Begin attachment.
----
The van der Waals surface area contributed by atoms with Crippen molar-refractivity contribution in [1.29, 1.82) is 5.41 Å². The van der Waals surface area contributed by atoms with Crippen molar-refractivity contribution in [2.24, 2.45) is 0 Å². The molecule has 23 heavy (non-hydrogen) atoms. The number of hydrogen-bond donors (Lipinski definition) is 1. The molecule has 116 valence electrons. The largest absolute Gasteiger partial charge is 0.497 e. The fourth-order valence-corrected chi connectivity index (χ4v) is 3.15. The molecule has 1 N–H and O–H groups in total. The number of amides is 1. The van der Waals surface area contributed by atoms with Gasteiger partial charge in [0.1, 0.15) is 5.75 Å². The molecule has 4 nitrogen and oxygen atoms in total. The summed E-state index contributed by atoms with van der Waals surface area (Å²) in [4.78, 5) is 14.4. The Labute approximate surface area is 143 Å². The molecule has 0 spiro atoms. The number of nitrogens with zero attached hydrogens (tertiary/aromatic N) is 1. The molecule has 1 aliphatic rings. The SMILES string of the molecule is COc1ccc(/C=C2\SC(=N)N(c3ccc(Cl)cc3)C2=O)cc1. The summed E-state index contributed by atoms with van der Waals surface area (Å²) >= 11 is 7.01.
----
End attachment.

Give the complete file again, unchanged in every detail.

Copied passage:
The van der Waals surface area contributed by atoms with Crippen molar-refractivity contribution in [1.29, 1.82) is 5.41 Å². The van der Waals surface area contributed by atoms with Crippen molar-refractivity contribution in [2.24, 2.45) is 0 Å². The molecule has 23 heavy (non-hydrogen) atoms. The number of hydrogen-bond donors (Lipinski definition) is 1. The molecule has 116 valence electrons. The largest absolute Gasteiger partial charge is 0.497 e. The fourth-order valence-corrected chi connectivity index (χ4v) is 3.15. The molecule has 1 N–H and O–H groups in total. The number of amides is 1. The van der Waals surface area contributed by atoms with Gasteiger partial charge in [0.1, 0.15) is 5.75 Å². The molecule has 4 nitrogen and oxygen atoms in total. The summed E-state index contributed by atoms with van der Waals surface area (Å²) in [4.78, 5) is 14.4. The Labute approximate surface area is 143 Å². The molecule has 0 spiro atoms. The number of nitrogens with zero attached hydrogens (tertiary/aromatic N) is 1. The molecule has 1 aliphatic rings. The SMILES string of the molecule is COc1ccc(/C=C2\SC(=N)N(c3ccc(Cl)cc3)C2=O)cc1. The summed E-state index contributed by atoms with van der Waals surface area (Å²) >= 11 is 7.01.